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Where can Netanyahu possibly go from here?

  • 27 October 2015

Last week, in a speech at the 37th Zionist Conference ostensibly intended to set straight a number of alleged lies about Israel, Israeli Prime Minister Benjamin Netanyahu told a little untruth of his own:

'Hitler didn't want to exterminate the Jews at the time, he wanted to expel the Jews. And (Grand Mufti of Jerusalem) Haj Amin al-Husseini went to Hitler and said, "If you expel them, they'll come here." "So what should I do with them?" (Hitler) asked. He answered, "Burn them".'

Condemnation was swift and scornful. Steffen Seibert, a spokesman for German chancellor Angela Merkel quickly reiterated that 'this crime against humanity is German and very much our own', while social media mocked Netanyahu's revisionism mercilessly.

But what could really compel Netanyahu to make such a bizarre claim? Well, two things actually. The first has to do with how the Israel-Palestine conflict is framed to the outside world, the second with internal Israeli politics.

When it comes to the framing of this supposedly intractable conflict, there are two competing themes at play. The first identifies unprovoked Palestinian aggression as the basis of all hostilities, with Israeli actions depicted as 'retaliations' and 'revenge'. The second regards Israeli Occupation of Palestinian land as the conflict's root cause.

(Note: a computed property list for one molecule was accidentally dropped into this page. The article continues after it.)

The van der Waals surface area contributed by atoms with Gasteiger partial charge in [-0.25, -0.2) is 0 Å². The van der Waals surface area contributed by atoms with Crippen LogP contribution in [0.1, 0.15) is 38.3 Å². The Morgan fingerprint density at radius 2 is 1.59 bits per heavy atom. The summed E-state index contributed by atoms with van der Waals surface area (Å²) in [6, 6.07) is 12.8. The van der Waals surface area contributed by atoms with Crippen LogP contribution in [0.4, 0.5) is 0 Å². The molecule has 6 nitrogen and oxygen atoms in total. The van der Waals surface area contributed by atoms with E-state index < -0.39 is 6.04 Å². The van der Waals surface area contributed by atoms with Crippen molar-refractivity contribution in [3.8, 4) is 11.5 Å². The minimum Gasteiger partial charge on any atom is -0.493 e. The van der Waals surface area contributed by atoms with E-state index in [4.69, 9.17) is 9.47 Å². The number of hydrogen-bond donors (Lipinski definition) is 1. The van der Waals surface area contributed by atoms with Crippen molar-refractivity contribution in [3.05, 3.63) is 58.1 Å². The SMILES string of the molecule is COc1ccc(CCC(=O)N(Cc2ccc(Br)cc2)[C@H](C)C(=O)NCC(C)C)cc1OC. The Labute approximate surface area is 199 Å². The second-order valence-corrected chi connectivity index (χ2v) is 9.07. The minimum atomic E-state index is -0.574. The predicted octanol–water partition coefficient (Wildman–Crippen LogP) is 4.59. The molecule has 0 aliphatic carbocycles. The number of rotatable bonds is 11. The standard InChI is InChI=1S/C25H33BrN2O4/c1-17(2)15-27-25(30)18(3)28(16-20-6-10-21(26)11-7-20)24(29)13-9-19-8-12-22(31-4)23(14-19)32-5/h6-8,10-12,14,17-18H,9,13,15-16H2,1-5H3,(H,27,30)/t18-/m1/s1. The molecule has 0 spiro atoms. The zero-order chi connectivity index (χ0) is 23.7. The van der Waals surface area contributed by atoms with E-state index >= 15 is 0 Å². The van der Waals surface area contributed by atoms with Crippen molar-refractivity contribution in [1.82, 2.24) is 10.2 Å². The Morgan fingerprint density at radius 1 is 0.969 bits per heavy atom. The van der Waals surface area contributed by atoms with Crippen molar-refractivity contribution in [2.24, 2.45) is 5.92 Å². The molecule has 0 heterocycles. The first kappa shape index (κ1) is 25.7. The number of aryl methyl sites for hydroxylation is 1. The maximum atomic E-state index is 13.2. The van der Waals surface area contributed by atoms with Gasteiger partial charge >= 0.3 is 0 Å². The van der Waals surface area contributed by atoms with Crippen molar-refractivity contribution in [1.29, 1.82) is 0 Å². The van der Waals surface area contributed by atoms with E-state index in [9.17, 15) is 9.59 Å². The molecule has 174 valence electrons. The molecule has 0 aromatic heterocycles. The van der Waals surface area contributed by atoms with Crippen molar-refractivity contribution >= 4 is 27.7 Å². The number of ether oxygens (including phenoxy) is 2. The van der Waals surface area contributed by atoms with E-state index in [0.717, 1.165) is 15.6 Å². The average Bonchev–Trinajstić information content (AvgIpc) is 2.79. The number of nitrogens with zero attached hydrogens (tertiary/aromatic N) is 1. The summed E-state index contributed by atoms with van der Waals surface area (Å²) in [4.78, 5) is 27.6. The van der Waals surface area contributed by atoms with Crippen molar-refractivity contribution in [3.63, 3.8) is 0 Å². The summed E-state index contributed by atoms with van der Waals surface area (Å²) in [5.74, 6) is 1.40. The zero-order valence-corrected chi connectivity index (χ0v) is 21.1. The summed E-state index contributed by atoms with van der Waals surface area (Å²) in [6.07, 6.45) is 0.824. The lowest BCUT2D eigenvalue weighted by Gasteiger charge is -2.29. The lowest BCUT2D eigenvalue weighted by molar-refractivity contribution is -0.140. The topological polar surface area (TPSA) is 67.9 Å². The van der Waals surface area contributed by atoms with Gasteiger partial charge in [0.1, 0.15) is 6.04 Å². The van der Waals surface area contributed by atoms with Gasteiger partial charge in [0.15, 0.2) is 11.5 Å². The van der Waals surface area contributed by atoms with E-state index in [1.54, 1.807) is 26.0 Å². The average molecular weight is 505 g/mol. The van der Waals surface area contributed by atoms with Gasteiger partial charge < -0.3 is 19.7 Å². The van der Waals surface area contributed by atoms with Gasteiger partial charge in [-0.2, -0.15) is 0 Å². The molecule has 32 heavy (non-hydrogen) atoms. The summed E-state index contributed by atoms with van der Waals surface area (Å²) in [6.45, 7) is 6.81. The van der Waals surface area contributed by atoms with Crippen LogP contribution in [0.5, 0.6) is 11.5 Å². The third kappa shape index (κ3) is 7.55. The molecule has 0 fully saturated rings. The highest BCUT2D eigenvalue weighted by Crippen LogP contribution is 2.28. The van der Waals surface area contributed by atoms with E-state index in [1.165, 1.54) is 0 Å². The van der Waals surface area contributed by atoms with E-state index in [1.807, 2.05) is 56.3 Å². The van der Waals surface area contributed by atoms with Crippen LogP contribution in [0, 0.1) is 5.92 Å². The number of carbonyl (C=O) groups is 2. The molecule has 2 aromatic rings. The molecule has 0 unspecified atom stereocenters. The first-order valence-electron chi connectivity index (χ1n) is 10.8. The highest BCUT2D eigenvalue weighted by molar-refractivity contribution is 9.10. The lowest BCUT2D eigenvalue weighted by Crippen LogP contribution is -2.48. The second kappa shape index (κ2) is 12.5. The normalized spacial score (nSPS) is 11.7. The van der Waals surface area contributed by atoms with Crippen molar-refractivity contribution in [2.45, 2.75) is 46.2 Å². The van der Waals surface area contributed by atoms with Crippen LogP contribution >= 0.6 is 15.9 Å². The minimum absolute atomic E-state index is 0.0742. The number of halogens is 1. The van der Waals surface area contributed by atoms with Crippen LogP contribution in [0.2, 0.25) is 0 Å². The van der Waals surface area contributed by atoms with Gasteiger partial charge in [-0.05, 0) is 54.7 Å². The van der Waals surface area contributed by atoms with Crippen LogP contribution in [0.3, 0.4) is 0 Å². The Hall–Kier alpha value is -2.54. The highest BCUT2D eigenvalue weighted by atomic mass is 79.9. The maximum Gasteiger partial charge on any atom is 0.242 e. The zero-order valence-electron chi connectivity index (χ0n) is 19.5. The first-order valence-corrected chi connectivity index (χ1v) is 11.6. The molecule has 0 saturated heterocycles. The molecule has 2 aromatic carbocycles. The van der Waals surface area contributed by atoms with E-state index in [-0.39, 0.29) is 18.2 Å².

When it comes to how the west views the conflict, the first frame overwhelmingly dominates. This is reflected in much of the coverage of the violence currently engulfing Jerusalem and the West Bank. While there are references to anger over the status of the Al-Aqsa Mosque, with Palestinians fearing they may lose all access to it, rarely is the link drawn between Palestinian actions and the abysmal living conditions imposed on them by the military Occupation.

When this link is made, it is swiftly rebuked. Earlier this month US secretary of state John Kerry noted in a speech at Harvard University that 'there's been a massive increase in settlement over the course of the last years, and now you have this violence that is growing'. He was immediately condemned by Israeli officials, forcing president Obama to jump in saying, 'there is no direct causation here.'

Yet Palestinians themselves have identified the settlements as a key grievance, and every US administration since Jimmy Carter has called the settlements a major obstacle to peace. So why is this link denied? Because to acknowledge it disrupts the dominant frame that there is no rhyme or reason to Palestinian uprisings, and casts at least